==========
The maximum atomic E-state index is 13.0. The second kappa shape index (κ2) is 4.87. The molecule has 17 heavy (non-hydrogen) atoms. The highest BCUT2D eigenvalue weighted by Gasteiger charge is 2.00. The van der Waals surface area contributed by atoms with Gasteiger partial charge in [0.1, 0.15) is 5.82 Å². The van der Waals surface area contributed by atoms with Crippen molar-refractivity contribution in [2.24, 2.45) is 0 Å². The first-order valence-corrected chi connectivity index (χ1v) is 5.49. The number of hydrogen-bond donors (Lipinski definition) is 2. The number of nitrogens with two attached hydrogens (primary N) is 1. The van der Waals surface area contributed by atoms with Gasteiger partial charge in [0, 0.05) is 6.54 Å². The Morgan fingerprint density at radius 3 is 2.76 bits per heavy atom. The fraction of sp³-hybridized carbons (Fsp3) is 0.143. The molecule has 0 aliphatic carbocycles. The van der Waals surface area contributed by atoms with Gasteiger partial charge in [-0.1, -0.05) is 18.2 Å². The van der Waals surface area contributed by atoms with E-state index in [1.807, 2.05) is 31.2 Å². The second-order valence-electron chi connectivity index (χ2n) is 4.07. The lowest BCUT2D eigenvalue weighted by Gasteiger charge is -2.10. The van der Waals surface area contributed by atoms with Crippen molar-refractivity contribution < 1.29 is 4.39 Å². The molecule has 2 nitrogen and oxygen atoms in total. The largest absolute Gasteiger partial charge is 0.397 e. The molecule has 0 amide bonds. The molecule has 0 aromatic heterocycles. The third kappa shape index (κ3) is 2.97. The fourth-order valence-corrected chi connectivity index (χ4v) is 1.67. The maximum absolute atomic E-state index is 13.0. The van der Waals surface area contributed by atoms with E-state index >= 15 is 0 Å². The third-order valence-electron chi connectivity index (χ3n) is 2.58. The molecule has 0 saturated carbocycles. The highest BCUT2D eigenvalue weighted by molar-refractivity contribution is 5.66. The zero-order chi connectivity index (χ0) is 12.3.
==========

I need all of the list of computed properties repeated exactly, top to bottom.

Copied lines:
The maximum atomic E-state index is 13.0. The second kappa shape index (κ2) is 4.87. The molecule has 17 heavy (non-hydrogen) atoms. The highest BCUT2D eigenvalue weighted by Gasteiger charge is 2.00. The van der Waals surface area contributed by atoms with Gasteiger partial charge in [0.1, 0.15) is 5.82 Å². The van der Waals surface area contributed by atoms with Crippen molar-refractivity contribution in [2.24, 2.45) is 0 Å². The first-order valence-corrected chi connectivity index (χ1v) is 5.49. The number of hydrogen-bond donors (Lipinski definition) is 2. The number of nitrogens with two attached hydrogens (primary N) is 1. The van der Waals surface area contributed by atoms with Gasteiger partial charge in [0, 0.05) is 6.54 Å². The Morgan fingerprint density at radius 3 is 2.76 bits per heavy atom. The fraction of sp³-hybridized carbons (Fsp3) is 0.143. The molecule has 0 aliphatic carbocycles. The van der Waals surface area contributed by atoms with Gasteiger partial charge in [-0.1, -0.05) is 18.2 Å². The van der Waals surface area contributed by atoms with E-state index in [1.807, 2.05) is 31.2 Å². The second-order valence-electron chi connectivity index (χ2n) is 4.07. The lowest BCUT2D eigenvalue weighted by Gasteiger charge is -2.10. The van der Waals surface area contributed by atoms with Crippen molar-refractivity contribution < 1.29 is 4.39 Å². The molecule has 2 nitrogen and oxygen atoms in total. The largest absolute Gasteiger partial charge is 0.397 e. The molecule has 0 amide bonds. The molecule has 0 aromatic heterocycles. The third kappa shape index (κ3) is 2.97. The fourth-order valence-corrected chi connectivity index (χ4v) is 1.67. The maximum absolute atomic E-state index is 13.0. The van der Waals surface area contributed by atoms with E-state index >= 15 is 0 Å². The third-order valence-electron chi connectivity index (χ3n) is 2.58. The molecule has 0 saturated carbocycles. The highest BCUT2D eigenvalue weighted by molar-refractivity contribution is 5.66. The zero-order chi connectivity index (χ0) is 12.3.